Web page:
CIO Council set up Data.gov in two months, and third parties are putting the data to use

GCN Awards Data.gov was a cyber shot heard around the world. It kicked off a revolution that is now enfolding across the globe — that of the easy availability of government-generated data.

Not bad for a simple Web site.

Earlier this year, newly minted federal Chief Information Officer Vivek Kundra had the idea for the site, which offers an index of data generated by government agencies rendered in open, machine-readable formats such as in the Extensible Markup Language. During Kundra's tenure as the chief technology officer for Washington D.C., the city set up a Web site that would offer raw feeds to the data that the city routinely collected, such as crime reports and permit applications.

The idea was that outside developers would create public-oriented applications that would reuse these feeds. And once the data was available, the developers did indeed come. A city-sponsored contest, called Apps for Democracy, resulted in dozens of applications that the city itself would not have the money to build, such as StumbleSafely, an iPhone application that used crime reports to show late-night tavern patrons the safest neighborhoods.

The team behind Data.gov includes, front row, left to right: Office of Management and Budget Chief Architect Kshemendra Paul, Environmental Protection Agency CIO Vivek Kundra and Interior Department CIO Sonny Bhagowalia

Cross-agency collaboration: The team behind Data.gov includes, front row, left to right: Office of Management and Budget Chief Architect Kshemendra Paul, Environmental Protection Agency CIO Linda Travers, federal CIO Vivek Kundra and Interior Department CIO Sonny Bhagowalia.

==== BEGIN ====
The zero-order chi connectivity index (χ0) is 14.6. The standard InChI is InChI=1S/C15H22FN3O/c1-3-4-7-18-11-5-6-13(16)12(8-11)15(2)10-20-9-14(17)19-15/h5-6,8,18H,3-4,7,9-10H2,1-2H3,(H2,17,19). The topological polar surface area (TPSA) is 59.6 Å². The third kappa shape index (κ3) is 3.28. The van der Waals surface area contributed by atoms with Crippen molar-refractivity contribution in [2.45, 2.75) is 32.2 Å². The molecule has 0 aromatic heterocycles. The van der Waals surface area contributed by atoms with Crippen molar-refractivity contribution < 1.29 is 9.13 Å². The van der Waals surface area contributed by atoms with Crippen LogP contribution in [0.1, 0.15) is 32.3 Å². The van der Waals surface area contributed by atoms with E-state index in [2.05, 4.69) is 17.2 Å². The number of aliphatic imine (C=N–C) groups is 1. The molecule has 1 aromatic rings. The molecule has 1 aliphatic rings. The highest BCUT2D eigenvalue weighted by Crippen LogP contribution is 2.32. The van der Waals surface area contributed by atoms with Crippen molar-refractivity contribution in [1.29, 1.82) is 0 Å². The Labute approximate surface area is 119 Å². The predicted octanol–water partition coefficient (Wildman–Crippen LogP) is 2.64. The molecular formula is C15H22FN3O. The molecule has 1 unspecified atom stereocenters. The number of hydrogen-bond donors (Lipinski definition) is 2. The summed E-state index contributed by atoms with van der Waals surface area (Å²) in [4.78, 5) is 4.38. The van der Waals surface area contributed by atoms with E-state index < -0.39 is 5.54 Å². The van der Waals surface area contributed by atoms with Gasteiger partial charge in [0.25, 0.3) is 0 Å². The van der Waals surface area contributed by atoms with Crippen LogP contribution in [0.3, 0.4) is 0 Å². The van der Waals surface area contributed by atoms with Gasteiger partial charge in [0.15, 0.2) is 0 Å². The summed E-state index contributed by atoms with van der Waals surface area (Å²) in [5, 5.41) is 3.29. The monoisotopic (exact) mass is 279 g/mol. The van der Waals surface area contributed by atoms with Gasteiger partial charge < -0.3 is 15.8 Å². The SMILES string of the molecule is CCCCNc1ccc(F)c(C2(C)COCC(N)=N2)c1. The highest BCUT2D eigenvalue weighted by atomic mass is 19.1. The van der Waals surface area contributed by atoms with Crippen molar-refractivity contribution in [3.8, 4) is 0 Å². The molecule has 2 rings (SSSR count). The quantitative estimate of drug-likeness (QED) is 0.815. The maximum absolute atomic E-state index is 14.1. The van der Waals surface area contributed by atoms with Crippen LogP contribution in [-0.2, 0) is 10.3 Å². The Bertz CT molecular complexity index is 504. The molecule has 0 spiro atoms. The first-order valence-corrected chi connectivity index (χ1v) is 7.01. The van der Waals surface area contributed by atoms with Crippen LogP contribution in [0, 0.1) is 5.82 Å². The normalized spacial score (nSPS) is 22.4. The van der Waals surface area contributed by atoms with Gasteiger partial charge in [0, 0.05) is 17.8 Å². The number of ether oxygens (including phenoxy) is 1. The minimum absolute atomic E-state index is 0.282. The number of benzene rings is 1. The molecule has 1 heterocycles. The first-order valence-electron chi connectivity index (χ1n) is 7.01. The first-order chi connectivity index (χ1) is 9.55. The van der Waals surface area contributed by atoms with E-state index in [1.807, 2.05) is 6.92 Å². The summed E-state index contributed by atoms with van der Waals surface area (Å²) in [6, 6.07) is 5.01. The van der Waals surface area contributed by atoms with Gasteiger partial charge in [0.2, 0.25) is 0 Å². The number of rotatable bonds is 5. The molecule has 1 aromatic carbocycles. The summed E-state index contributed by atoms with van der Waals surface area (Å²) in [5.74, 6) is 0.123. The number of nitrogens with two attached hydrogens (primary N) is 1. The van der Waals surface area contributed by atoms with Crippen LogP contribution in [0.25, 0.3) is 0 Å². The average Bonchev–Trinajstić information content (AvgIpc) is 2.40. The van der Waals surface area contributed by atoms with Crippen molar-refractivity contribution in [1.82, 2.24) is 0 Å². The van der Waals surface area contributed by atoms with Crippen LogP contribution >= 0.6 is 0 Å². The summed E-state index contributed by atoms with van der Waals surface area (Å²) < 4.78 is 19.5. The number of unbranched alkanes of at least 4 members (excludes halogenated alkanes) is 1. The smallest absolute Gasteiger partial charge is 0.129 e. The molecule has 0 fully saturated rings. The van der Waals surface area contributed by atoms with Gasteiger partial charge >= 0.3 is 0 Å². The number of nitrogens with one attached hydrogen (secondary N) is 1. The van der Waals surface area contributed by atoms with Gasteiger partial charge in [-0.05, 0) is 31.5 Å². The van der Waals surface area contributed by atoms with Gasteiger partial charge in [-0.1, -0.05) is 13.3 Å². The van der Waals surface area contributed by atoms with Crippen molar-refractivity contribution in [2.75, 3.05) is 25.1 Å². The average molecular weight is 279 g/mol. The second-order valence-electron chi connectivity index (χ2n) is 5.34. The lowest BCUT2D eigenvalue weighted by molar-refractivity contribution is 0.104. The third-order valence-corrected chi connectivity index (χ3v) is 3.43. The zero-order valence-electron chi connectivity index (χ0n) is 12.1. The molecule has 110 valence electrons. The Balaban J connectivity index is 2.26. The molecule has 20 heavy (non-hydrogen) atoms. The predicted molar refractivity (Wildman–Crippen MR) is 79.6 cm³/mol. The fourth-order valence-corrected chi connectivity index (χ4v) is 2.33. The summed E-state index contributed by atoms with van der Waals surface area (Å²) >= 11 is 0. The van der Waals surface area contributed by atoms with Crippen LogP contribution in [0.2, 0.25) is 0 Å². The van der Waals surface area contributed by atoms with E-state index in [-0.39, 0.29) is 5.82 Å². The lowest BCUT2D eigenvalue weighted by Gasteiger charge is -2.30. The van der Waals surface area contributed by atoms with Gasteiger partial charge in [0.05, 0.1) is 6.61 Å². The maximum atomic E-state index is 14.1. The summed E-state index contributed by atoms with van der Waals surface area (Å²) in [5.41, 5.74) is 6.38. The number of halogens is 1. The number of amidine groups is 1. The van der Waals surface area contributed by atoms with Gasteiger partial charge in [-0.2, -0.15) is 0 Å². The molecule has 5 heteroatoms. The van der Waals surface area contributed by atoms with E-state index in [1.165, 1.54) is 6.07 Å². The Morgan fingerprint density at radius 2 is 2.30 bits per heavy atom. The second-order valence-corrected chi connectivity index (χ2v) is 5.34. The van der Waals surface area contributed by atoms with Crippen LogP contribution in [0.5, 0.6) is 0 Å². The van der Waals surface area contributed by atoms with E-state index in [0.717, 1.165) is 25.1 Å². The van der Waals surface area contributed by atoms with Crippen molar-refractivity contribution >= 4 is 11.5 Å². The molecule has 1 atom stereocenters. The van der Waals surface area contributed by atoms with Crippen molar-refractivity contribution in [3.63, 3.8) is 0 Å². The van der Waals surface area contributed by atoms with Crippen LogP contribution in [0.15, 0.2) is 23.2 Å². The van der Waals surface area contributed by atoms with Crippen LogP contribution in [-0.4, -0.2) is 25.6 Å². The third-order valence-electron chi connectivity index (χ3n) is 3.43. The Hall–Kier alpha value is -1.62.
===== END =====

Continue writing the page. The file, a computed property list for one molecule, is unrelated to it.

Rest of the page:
The incoming Obama administration had campaigned for government transparency, and Data.gov, which Kundra announced in March, would be one of the first initiatives to embody this idea. The idea would be the same as the D.C. version — a one-stop shop for raw government data feeds. By exposing these feeds, the White House was hoping that, like in D.C.'s case, the data feeds would be picked up by outside parties to reuse.

It fell to the Federal Chief Information Officers Council to set up and manage Data.gov. The site was set up in less than two months, a surprisingly short time given the usual deliberation that accompanies government projects. It was announced May 21, exactly four months after President Obama took office and signed the Open Government Directive. Heading up the program team are two are two executives from the Federal CIO Council, Sanjeev "Sonny" Bhagowalia, chief information officer for the Interior Department, and Linda Travers, the acting chief information officer for the Environmental Protection Agency. Volunteers from the General Services Administration and the Office of Management and Budget and other agencies helped out as well, as well as a few key contractors.

What was the key to setting up the site so quickly? Keeping the team small, establishing a project plan and then sticking to that plan,, quickly adapting to any needed changes. "We chose to do it small and fast," Bhagowalia said. "The best projects are done through agile management, where everyone is true believer and all [share] a common vision." The team kept their daily phone meetings to 30-minute time limits.

"This was the power of collaboration and belief done in Internet time," Bhagowalia said. Keep in mind that each team member was working on Data.gov in addition to their own jobs. Cloud computing helped speed the setup, which handled 92% of the traffic and handled the surge and daily utilization with ease. The Web site is hosted in a Terremark facility, with additional hosting handled by Akamai. Open-source technologies were also used to power the site, including Red Hat Enterprise Linux, the Apache Web server software, PHP and MySQL. The site coordinated the look-and-feel of the White House site, as a way to simplify the user interface.